Cupola House


Heritage Category:
Listed Building
List Entry Number:
Date first listed:
Date of most recent amendment:
Statutory Address:


© Crown Copyright and database right 2021. All rights reserved. Ordnance Survey Licence number 100024900.
© British Crown and SeaZone Solutions Limited 2021. All rights reserved. Licence number 102006.006.
Use of this data is subject to Terms and Conditions.

The above map is for quick reference purposes only and may not be to scale. For a copy of the full scale map, please see the attached PDF - 1038264.pdf

The PDF will be generated from our live systems and may take a few minutes to download depending on how busy our servers are. We apologise for this delay.

This copy shows the entry on 28-Feb-2021 at 20:10:47.


Statutory Address:

The building or site itself may lie within the boundary of more than one authority.

West Suffolk (District Authority)
Bury St. Edmunds
National Grid Reference:


Town house built in the C17, altered around the 1680s, and extensively rebuilt and restored after a fire 2012-2017.

Reasons for Designation

Cupola House, a town house built in the C17, and partially rebuilt and restored after a fire 2012-2017, is listed at Grade II for the following principal reasons:

Architectural interest:

* despite the considerable loss of original fabric from fire damage, historic fabric survives and conveys the historic form and character relating to its architectural status in the C17, and it has a well-proportioned, architecturally refined façade.

Historic interest:

* it forms a significant element in the historic centre of Bury and makes an important contribution to its sense of place and rich architectural character.

Group value:

* the majority of the buildings along The Traverse are listed, including the Grade II listed Corn Exchange and the Grade I listed Market Cross, so Cupola House has strong group value with its surrounding buildings.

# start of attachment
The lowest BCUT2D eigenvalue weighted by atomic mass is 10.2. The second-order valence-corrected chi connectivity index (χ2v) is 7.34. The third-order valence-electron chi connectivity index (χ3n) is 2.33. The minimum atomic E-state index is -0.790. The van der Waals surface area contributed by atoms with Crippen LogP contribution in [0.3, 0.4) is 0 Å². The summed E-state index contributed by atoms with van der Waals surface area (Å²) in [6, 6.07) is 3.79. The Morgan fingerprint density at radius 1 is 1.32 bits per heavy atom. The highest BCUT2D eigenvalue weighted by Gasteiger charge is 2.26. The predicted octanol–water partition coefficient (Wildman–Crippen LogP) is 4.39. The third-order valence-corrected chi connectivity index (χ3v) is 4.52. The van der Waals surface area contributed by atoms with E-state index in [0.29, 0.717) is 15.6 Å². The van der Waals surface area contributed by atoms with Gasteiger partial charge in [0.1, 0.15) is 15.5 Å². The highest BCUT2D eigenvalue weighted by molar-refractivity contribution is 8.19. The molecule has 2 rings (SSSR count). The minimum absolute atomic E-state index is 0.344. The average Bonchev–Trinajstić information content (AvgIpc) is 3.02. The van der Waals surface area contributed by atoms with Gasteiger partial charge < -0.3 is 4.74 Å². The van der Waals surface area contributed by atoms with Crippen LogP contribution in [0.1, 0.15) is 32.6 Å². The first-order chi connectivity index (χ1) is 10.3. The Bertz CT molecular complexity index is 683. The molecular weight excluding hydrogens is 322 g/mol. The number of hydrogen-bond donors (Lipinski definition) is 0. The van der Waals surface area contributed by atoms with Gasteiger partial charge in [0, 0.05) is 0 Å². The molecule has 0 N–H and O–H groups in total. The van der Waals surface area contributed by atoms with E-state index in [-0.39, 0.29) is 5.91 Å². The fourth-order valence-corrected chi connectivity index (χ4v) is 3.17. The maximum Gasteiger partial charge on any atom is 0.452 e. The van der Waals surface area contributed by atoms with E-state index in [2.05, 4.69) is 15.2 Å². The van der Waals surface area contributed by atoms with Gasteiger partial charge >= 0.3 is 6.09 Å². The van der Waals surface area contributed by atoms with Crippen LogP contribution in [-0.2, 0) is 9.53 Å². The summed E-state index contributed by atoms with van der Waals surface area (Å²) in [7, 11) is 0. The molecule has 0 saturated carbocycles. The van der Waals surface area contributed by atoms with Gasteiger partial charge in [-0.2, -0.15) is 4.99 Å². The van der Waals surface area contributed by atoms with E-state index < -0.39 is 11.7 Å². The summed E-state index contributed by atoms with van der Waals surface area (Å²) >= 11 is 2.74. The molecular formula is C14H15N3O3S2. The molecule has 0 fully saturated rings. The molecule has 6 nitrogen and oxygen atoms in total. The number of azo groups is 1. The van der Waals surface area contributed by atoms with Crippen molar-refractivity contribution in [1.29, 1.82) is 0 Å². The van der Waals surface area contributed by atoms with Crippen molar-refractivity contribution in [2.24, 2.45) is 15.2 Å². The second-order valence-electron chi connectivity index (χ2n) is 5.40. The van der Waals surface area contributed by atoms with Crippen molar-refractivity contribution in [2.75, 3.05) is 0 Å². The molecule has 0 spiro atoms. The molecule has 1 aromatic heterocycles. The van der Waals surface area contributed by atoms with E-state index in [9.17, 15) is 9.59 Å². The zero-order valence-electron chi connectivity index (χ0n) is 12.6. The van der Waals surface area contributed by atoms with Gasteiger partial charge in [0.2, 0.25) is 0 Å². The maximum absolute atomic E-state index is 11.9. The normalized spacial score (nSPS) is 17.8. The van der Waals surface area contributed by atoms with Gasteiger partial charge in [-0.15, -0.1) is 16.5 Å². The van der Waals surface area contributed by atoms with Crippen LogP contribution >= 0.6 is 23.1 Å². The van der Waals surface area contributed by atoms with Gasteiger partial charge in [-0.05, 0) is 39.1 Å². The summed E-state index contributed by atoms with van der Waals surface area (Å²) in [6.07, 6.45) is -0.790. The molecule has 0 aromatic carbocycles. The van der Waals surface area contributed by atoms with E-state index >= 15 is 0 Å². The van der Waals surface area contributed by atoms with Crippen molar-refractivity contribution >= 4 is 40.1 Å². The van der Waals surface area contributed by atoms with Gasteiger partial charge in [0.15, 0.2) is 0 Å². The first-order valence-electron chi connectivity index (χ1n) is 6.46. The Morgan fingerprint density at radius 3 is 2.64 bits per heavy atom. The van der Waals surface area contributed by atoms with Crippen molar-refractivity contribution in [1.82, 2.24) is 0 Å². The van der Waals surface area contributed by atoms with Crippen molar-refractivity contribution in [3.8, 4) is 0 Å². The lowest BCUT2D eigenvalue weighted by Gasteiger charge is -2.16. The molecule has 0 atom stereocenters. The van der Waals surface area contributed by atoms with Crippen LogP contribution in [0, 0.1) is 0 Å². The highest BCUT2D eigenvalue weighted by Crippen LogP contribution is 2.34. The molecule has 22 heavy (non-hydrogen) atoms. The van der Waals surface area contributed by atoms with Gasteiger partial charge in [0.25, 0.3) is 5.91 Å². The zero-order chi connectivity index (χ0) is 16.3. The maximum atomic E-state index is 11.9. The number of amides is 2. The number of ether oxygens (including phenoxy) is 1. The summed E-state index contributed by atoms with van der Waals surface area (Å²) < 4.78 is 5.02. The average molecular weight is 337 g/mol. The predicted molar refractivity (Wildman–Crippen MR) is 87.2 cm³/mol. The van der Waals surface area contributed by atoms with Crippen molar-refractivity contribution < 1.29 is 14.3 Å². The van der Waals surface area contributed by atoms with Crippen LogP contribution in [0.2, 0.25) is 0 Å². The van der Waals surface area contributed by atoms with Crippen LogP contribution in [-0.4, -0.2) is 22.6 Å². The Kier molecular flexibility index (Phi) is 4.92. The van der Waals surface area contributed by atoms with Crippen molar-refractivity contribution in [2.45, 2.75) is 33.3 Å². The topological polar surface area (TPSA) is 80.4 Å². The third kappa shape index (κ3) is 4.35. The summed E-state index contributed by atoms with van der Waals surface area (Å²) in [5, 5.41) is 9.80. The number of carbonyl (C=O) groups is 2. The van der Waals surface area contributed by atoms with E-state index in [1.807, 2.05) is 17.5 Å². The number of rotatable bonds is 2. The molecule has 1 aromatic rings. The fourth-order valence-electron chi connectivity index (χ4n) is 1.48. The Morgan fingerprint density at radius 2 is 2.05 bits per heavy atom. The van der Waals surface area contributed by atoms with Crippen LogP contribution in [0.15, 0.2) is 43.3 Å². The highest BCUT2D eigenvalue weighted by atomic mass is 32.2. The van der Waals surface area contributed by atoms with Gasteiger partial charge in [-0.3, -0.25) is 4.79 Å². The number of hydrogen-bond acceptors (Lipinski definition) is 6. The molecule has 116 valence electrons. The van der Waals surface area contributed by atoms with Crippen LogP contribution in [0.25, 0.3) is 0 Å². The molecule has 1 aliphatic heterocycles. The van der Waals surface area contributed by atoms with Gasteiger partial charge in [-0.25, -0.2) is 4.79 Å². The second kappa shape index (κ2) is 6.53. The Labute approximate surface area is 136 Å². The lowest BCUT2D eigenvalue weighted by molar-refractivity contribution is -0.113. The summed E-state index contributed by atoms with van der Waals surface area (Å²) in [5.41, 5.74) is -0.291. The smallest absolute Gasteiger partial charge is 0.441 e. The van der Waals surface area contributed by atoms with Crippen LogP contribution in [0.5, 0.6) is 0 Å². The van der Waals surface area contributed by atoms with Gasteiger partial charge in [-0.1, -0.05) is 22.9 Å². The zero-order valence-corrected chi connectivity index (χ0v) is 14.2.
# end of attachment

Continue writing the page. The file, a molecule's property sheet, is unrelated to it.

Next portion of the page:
Cupola House originated as two timber-framed properties before being converted into one private dwelling with a large shop on the ground floor by Thomas Macro, a prosperous apothecary and member of the governing elite in Bury St Edmunds. It was extensively altered by his son, also called Thomas, after it came to him on his marriage to Susan Cox in 1679. Thomas increased the height of the building and added numerous Baroque-style features, including a wrought-iron balcony, the paterae on the eaves cornice, and the cupola, by which name the property has been known since the late C19. Celia Fiennes recorded in her diary that the cupola was a distinctive landmark in the town and that the house was ‘the new mode of building, 4 rooms on each floor, pretty sizable and high’.

The house remained in the Macro family’s ownership until the mid-C18 by which time their apothecary’s shop and business had ceased to be. It was purchased in 1750 by Thomas Moyle who sold it in 1757 to Robert Hockley, a member of Bury Corporation and a substantial grocer. His widow Anne sold the family business in 1791 to Stephen Brooks junior who carried on the liquor trade established by Hockley which continued into the C19. During the tenancy of Benjamin Jennings from the early 1850s to 1882 the grocery line was phased out entirely and, for a while, part of the premises was known as the Victoria. In the early C20 Cupola House passed into the ownership of Clarke’s Brewery which, in 1917, amalgamated with Greene King who retained the property until 2002. It was then purchased by the Romaine family who renovated and restored the building, and opened it to the public as a bar and restaurant. In 2006 Cupola House was again sold and continued in use as a restaurant.